If the public sector has failed and the private sector has yet to stand on its feet -besides the hawkers and peddlers, then Qaddafi’s grandstanding -in handing out cash -is not the panacea to heal the chronic ills or to correct all failures. Distributing oil proceeds directly to people, at this point, is only a smokescreen to hide behind and to cover the bankruptcy of 40 years of moon-gazing. An exercise in blind faith than a real plan to overcome past mistakes. People, almost everywhere, have shown, when it comes to money, they’ve no clues as to what to do with it beside spending it on the fads and baubles of the day or the season. Thus their ability to figure out what to do with the money - better than what the regime’s minions have been doing all these years- has yet to be proven.

        Handing out cash is passing a make-belief notion and as fraught to all kinds of holes and pitfalls, as any undigested idea. To start with, if Qaddafi’s known for anything, his record of reducing complex issues to their most simplistic, nay naive, skeletons and breakdowns, until they lose their initial identities, was unsurpassed. Therefore, to implement something before studying the impact and ramifications -of too much floating cash in a country that produces virtually nothing beside crude oil- is going to cause havoc, beside inflation, and will only make great favors for the factories in Europe and the Far East. But above all, the apparent attractiveness of the idea seems to indicate another case of too good to be true?

        The whole proposal was based on the simple assumption, which, the Neocons (the Supply-siders in the USA) had long advocated and have made a virtue out of since Reagan’s take over, and as it’s turned out lately was a bogus, as fallacious as their other many mantras. The gist of it is: individuals as enterprises know better their interests than anybody else including the state, to take care of them -the so-called “efficient market hypothesis!” [Even Alan Greenspan has lately admitted, in a hearing in Congress, how mistaken he was in believing wholly and uncritically in such uncorroborated assumption!]. The mise-en-scene Libyan government, maybe few of its members have heard about what the Casino economy is doing in the Western World?- has not yet to buy into the idea -doubts abound whether it will work without crippling effects? The government prefers to distribute, instead of cold cash, shares and stocks in the existing companies it runs and in the ad hoc enterprises that will be created for the purpose. The big question: Who will manage these ‘portfolios’, and if by the same guys why has not been made clear? Who will be looking after swindlers to not jump the fences?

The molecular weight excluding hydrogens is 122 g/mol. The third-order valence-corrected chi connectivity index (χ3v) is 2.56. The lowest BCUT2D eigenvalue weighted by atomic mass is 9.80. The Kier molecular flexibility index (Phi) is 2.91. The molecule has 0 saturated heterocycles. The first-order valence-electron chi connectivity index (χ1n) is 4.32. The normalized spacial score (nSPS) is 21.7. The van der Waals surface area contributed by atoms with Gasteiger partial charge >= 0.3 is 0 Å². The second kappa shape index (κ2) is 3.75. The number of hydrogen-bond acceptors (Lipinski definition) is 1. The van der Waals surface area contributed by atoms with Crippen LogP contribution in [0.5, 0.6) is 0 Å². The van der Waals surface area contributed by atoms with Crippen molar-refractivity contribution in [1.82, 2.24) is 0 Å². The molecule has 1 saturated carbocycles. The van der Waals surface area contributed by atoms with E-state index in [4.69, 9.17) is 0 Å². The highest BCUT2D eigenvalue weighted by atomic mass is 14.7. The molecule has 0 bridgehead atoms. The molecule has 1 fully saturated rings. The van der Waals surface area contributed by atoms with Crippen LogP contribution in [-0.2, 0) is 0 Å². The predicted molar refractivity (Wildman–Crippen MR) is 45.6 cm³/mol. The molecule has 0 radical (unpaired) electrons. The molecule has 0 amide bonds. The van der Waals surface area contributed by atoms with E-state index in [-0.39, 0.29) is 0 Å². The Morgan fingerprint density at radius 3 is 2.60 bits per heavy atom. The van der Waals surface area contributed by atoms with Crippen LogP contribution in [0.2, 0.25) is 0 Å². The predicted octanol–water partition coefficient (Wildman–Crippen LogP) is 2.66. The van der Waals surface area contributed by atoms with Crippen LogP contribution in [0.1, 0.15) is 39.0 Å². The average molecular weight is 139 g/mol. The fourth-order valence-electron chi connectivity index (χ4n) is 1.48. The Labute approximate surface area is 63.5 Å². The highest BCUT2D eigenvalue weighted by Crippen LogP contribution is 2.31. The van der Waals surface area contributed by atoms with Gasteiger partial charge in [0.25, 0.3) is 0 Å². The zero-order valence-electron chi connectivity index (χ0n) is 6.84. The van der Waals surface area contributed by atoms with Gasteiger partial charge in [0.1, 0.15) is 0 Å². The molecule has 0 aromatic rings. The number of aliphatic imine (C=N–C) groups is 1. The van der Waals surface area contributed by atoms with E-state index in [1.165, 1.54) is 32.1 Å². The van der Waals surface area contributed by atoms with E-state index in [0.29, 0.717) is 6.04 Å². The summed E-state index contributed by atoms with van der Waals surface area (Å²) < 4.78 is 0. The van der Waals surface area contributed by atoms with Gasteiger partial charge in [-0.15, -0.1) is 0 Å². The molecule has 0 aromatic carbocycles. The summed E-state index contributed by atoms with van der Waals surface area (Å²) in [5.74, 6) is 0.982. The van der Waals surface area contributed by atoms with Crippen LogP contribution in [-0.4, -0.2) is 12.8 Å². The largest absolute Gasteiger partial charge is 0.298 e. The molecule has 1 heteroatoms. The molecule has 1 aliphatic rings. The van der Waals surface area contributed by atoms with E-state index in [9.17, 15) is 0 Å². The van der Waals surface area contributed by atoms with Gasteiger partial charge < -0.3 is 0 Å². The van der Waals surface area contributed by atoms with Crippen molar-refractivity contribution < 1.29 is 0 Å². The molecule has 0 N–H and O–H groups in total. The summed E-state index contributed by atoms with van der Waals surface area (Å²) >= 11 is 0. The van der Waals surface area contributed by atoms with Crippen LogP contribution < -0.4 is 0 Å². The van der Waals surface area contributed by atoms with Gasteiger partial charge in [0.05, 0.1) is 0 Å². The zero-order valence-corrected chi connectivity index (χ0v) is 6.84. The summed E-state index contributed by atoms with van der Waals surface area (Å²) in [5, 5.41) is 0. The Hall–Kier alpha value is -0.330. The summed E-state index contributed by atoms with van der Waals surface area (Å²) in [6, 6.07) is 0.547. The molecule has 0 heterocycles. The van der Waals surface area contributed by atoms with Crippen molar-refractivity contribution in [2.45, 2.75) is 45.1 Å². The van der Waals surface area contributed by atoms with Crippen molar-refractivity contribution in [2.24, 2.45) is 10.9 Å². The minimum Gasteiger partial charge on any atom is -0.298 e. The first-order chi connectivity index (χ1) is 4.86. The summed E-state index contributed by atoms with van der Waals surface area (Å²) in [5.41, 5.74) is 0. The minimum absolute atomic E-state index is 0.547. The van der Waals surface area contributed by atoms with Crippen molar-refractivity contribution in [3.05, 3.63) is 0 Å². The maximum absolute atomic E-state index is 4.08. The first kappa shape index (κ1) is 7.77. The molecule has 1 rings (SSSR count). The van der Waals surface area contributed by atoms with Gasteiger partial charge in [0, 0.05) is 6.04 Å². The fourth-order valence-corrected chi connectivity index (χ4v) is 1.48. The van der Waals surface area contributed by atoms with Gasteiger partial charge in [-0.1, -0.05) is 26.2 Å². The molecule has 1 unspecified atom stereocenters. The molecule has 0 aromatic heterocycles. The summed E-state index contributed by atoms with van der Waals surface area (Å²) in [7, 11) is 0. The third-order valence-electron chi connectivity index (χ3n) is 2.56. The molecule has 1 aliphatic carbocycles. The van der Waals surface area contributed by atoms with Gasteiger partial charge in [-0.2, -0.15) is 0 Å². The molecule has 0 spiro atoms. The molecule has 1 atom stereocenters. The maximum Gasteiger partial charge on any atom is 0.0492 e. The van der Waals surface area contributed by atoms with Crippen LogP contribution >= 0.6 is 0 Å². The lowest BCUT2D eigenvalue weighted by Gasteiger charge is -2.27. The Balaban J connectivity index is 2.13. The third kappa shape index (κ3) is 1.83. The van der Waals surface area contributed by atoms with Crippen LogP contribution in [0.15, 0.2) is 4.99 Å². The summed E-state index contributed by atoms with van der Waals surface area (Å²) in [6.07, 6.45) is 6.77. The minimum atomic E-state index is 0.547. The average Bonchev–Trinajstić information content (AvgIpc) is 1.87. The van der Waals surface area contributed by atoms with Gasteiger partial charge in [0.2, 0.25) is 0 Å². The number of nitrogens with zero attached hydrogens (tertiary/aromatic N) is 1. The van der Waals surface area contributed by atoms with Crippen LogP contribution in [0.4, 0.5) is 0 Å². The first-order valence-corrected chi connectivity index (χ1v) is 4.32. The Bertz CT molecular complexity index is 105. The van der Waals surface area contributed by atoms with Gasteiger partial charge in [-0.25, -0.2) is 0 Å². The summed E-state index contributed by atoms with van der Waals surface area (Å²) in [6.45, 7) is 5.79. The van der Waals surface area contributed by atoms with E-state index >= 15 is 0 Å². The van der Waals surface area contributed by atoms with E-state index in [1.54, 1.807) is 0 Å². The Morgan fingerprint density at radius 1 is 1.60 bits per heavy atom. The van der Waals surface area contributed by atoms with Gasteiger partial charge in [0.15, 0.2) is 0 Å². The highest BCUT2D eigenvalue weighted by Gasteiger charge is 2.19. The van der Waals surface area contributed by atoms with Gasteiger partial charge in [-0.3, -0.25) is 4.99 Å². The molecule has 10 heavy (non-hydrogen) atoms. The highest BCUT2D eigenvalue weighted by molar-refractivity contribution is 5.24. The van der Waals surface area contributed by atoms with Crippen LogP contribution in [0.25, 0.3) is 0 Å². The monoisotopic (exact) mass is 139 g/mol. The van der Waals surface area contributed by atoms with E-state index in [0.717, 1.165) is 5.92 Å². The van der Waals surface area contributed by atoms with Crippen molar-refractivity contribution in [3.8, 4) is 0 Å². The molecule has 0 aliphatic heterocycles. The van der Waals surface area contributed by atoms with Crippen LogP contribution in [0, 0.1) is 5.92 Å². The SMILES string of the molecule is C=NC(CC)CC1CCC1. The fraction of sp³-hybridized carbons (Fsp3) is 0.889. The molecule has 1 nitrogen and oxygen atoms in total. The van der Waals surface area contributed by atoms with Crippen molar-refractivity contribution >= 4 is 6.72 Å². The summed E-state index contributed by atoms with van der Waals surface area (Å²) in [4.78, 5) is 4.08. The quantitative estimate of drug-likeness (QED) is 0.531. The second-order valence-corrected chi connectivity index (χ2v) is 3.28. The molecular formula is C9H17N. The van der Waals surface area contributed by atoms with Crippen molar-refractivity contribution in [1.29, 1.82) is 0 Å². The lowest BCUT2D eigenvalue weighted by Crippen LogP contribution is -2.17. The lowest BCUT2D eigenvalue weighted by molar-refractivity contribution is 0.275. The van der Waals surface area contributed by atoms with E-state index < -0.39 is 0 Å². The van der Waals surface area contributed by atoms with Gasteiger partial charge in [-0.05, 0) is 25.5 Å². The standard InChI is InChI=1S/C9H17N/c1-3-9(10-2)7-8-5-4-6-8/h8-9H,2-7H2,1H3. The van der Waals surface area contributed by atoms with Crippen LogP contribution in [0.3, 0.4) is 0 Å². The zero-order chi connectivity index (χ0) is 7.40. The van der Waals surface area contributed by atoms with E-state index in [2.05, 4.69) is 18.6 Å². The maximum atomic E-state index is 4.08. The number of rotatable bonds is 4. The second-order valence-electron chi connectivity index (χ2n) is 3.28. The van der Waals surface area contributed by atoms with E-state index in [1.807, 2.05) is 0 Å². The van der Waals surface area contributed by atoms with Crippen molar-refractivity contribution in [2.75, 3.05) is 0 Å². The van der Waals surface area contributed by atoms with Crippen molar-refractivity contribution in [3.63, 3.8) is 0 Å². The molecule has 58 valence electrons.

It’s said that the road to hell is paved with good intentions. And as the story of Dr. Frankenstein, in its original version, by Mary Shelley, teaches: the doctor was not evil but rather a brilliant scientist who was trying to use his talent to further human horizons. What he discovered, by innovation, as it turned out, perhaps unintentionally, overwhelmed his ability to handle its complexity. Thus, Frankenstein ended in creating his won destruction and the destruction of many others beside him. This may also turn out to be the narrative structure of the present Libyan quandary.

        As it stands now, the question is: To distribute cash or to distribute promissory paper? In other words, to distribute the oil revenues directly to the people and thus shrink government’s role in the economy, or to distribute shares in failed enterprises. Hobson’s choice! Somebody has forgotten to tell the government to have to get its act together and come up with a better plan than the one didn’t like. If it wants to avoid letting the purse in the hands of a squanderer then it’s to have the courage to take the reigns into its own hands. Thus, the challenge is to tell the bevy of the aging revolutionaries and their minions to stop beating around the bush and face head-on the problem of the economy. Niceties, apart, the task is to find a way to, tell Qaddafi that his policies were a disaster -which led to the failure -and his latest proposal was no different, a mere bunkum and unworkable fantasy. But that perhaps is expecting too much from some spittlelickers to do. No one, so far, was able to get over mincing of words and to say it straight in his face as it is: this is lunacy, pure insanity!